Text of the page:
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Audit shows some Oakland firefighters don't have required certifications

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OAKLAND (CBS SF/BCN) – Three out of four supervisors and six out of 15 inspectors in the Oakland Fire Department's Fire Prevention Bureau did not have a required certification, a city audit released earlier this month revealed. 

Furthermore, when the Oakland City Auditor's office first inquired about the certification status of the supervisors and inspectors, the auditor's office was told everyone's certifications were up to date. 

The findings come following an anonymous whistleblower complaint, which alleged one supervisor did not have a required certification. A subsequent complaint and an investigation by the auditor's office revealed other employees failed to have their certifications.

Certifications are a minimum requirement for the positions, according to the auditor's office. 

Having the certifications is "critical," City Auditor Courtney Ruby said in an interview. 

Inspectors are ensuring the life and safety of our community, Ruby said. It is unacceptable for them not to have the required certifications, she said.

Not only are the certifications a minimum requirement, but it's also desirable for inspectors to get training beyond what's required for the certification, Ruby said.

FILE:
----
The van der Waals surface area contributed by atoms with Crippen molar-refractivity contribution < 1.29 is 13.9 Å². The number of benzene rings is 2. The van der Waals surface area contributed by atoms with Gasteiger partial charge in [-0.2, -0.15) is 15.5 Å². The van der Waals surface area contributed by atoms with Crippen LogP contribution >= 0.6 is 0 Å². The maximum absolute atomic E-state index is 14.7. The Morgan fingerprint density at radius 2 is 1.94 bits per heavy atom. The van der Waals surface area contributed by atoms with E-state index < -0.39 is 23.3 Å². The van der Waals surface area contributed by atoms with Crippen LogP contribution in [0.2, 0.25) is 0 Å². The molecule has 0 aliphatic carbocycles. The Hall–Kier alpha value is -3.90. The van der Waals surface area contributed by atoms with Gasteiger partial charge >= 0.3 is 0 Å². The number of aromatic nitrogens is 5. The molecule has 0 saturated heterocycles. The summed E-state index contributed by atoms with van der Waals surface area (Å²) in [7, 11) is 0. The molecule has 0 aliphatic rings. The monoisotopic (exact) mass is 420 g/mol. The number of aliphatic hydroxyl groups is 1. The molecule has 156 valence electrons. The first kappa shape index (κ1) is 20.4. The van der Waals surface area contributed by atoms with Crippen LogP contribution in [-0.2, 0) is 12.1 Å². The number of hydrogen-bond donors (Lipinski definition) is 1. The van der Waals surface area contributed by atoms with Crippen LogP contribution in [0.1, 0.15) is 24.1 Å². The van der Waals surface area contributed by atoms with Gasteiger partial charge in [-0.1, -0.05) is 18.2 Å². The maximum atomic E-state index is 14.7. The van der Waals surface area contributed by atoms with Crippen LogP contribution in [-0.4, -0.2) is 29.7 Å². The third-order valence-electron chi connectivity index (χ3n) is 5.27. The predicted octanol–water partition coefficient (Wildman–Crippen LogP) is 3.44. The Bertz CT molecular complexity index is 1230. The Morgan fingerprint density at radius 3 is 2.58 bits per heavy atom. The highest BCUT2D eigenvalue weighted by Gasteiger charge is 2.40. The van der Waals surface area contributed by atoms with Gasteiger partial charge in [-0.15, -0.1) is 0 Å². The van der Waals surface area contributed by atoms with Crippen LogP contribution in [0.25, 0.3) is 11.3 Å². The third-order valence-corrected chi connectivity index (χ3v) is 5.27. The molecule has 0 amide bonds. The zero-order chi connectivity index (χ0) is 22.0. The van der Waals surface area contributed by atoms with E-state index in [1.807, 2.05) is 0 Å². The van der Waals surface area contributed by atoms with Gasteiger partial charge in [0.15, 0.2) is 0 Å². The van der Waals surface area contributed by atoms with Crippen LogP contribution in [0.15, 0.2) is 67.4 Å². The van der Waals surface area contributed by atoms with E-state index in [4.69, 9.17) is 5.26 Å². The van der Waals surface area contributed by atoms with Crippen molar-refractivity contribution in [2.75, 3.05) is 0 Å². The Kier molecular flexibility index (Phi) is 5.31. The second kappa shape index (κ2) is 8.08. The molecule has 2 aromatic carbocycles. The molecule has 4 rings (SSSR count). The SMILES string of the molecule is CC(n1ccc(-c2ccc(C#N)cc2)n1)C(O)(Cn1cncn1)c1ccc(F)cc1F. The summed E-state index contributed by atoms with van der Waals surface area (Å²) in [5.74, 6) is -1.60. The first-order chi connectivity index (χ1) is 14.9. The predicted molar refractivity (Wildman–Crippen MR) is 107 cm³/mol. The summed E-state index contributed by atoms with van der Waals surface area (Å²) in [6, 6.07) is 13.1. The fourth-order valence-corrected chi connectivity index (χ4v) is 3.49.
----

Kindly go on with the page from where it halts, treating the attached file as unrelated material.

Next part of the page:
"The issues that were the focus of this investigation were created prior to my arrival," Oakland Fire Department Chief Reginald Freeman said earlier this month in a text from his chief of staff. 

He said his office has addressed the issues. 

Freeman became chief in May 2021. The first of two whistleblower complaints were filed in July 2021. Ruby's office let fire officials determine whether the inspectors and supervisors had their required certifications and report back to her. 

Fire officials told her in August 2021 that all inspectors and supervisors had their required certifications.

In December 2021, Ruby's office received another anonymous complaint alleging that the same employee, a supervisor, did not have a required certification. The complaint proved to be accurate. 

Since Freeman began, the Fire Prevention Bureau has been reorganized, the fire chief said in the text. 

The Fire Prevention Bureau is "on pace to meet an unprecedented 100% of state mandated inspections in 2022, while also achieving a 95% compliance rate for our vegetation management inspection program for two consecutive years," he said.

The fire department did not immediately respond to a second request for comment regarding a possible faulty assumption under the chief's watch. 

The fire department may have assumed that the supervisor named in the complaints was certified because the supervisor made the eligible list of candidates for the position.

The report by Ruby's office provided details of the investigation. 

Just before Freeman took the helm at the fire department, an employee was promoted to supervisor in the Fire Prevention Bureau, according to the report.

That employee did not have the required certification then and understood the certification must be obtained before the end of a six-month probationary period, the report said. 

At the end of the probationary period, the supervisor still did not have the certification and as of September 2022 was still managing employees without it, according to the report. 

Several other employees also lacked the certification as of September 2022.

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